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Oct 19, 2012

Electrically powered aeroplanes hold cost, environmental benefits

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Aviation|Electric Motors|Engines|Environment|Hydraulics|Motors|National Airways Corporation|Renewable Energy|Renewable-Energy|Systems|Turbines|University Of Cambridge|Battery-powered Electric Systems|Electric Motors|Electricity|Energy|Hydraulic Systems|Maintenance|Motors|Power Generation|Power-generation|Service|Services|Systems|Environmental|Electric Motors|Mike Mayers|Motors|Power|Turbines|Motors|Fuel Cells
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Airliners’ reliance on hydraulic fluid could drastically decrease if the aviation industry develops technologies to convert the hydraulic systems used in large aircraft to run on electricity, says aviation services company National Airways Corporation (NAC) senior production manager of fixed wing maintenance Mike Mayers.

He believes a 50% decrease in the dependence on hydraulic systems can be expected in large aircraft, if electric aircraft are introduced.

The use of hydraulics in small electric aircraft can be eliminated sooner, as significant advancements have already been made in this field, Mayers notes.

Small electric aircraft with up to four seats are able to run on battery-powered electric systems that drive an electric motor, which drives the propeller. These aircraft have to be charged by either a 220 V plug-in when they land or an air turbine.

“Currently, there are many developments and trials under way on small electric aircraft, such as the Puffin, which is designed by the US National Aeronautics and Space Administration, and the All-electric Airplane, which is built by the University of Cambridge,” he says.

Mayers explains that large aircraft use bleed air power – the hydraulic process whereby energy is diverted from the engine to the motor to propel the aircraft.

“Bleed air power is an economically viable process for airliners, as it is easily available, reliable and assists in stabilising various parts of the aircraft. “It is also commonly used to keep ice off of the wings.”

He adds, however, that engine power extraction increases fuel consumption, which contributes to higher levels of carbon dioxide (CO2) emissions and adds to the cost of flying.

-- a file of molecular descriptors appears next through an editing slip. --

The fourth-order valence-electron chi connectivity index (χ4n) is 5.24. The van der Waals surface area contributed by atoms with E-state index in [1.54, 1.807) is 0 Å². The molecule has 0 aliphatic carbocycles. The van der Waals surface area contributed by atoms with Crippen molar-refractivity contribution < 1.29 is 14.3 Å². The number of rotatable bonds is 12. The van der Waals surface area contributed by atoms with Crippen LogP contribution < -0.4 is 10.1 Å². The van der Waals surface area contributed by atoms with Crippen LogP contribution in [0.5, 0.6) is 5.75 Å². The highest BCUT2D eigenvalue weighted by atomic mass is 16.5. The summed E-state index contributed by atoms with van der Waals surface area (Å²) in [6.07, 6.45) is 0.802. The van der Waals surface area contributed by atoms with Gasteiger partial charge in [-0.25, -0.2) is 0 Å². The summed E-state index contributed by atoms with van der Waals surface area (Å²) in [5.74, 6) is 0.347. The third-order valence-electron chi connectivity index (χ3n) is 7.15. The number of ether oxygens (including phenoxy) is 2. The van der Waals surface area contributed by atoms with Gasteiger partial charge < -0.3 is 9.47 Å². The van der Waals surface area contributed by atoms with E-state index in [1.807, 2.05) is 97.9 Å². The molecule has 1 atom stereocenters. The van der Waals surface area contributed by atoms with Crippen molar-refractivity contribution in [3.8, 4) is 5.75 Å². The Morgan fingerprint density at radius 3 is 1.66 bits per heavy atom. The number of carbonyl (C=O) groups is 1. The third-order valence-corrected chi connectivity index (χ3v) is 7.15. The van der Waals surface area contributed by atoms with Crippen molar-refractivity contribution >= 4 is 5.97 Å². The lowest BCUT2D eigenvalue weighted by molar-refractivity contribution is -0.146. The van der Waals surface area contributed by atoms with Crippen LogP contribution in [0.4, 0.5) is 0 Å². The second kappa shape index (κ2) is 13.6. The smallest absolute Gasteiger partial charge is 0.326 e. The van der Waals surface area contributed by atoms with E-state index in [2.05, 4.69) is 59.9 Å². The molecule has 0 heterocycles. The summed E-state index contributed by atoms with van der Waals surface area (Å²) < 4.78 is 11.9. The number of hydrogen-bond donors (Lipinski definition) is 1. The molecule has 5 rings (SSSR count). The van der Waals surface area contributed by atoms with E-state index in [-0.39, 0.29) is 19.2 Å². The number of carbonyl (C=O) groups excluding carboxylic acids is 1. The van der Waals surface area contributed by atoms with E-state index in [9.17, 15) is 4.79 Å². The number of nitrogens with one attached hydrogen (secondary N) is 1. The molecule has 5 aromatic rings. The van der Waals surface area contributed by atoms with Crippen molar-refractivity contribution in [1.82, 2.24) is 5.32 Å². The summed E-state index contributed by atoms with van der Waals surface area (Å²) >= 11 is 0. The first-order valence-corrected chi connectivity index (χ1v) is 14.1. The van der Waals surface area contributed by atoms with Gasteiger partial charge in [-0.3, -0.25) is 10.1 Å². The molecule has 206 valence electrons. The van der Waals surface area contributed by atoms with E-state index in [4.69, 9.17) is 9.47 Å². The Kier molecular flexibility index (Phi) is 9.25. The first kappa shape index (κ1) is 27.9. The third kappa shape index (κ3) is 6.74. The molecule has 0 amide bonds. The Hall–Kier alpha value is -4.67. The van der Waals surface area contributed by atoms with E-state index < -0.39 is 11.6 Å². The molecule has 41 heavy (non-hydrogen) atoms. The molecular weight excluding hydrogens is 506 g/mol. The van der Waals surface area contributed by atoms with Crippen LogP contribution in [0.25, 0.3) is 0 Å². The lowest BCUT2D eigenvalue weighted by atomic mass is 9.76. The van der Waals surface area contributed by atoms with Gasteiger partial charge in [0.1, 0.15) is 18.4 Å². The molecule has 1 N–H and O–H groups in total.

Electrically powered aeroplanes will hold significant cost and environmental benefits for the aviation industry, states Mayers.

However, the industry does not currently have the technology available to allow large aircraft to run only on electricity.

Mayers explains that electric aircraft run on electric motors rather than internal combustion engines, with the electricity generated from fuel cells, ultracapacitors, solar cells, power beaming or batteries.

Further, it is also easier to work with hydraulics, owing to the efficiency of fluid pressure.

In addition, electric power generation requires big electrical motors to do the tasks currently being undertaken by hydraulic power.

“Increasing the size of an electric motor increases the weight, which causes battery challenges, as a large number of batteries are required to store the same amount of energy as that stored by a hydraulic engine.

“That leads to an increase in the weight of the aircraft and will prevent it from taking off. “Weight and space are also limited on large aircraft.

“Therefore, large electric aircraft are currently not an economically viable option,” Mayers notes.

He points out that the realisation of large electric aircraft will require advanced technology and smaller motors.

“It will be quite a few years before this technology will be viable for airliners,” he says.

He adds that there is still a need for hydraulics in electric aircraft. “Hydraulic fluid is more efficient for certain aircraft systems, such as the brakes.”

Further, Mayers notes that the conversion from using hydraulic aircraft to using electric aircraft will bring about many changes in the aviation industry.

“There will be a switch in trades from mechanical to electrical engineers for aircraft maintenance and service, and a new skills base will need to be created for airline crew to understand the basics of electric aircraft.”

Environment-friendly

Greenhouse-gas (GHG) emissions from aircraft contribute significantly to global climate change, says the International Air Transport Association (Iata).

In September 2010, the association reaffirmed the aviation industry’s commitment to capping net CO2 emissions by 2020 and to cutting its CO2 emissions by half by 2050, compared with 2005 levels. The industry’s CO2 footprint stood at 625-million tons in 2009.

“A switch to electrical power will be more environment-friendly, as there will be no CO2 emissions and the aircraft will be powered by propeller,” Mayers states.

A switch from hydraulic aircraft to electric aircraft will not lead to an increase in electricity consumption, as renewable-energy electricity generation options, such as electrical turbines, can be used to charge the aircraft, he says.

“Electric aircraft will also be a more affordable option than hydraulics, as the cost of generating renewable energy will be a fraction of the money spent on fuel. “These aircraft will, therefore, be cheaper in the long run,” Mayers comments.

A large aircraft, such as a Boeing 747, requires about 220 000 ℓ of fuel to fill its tank and uses 10 t of fuel an hour.

“This greatly contributes to GHG emissions and will, hopefully, become a thing of the past,” says Mayers.

Edited by: Chanel de Bruyn
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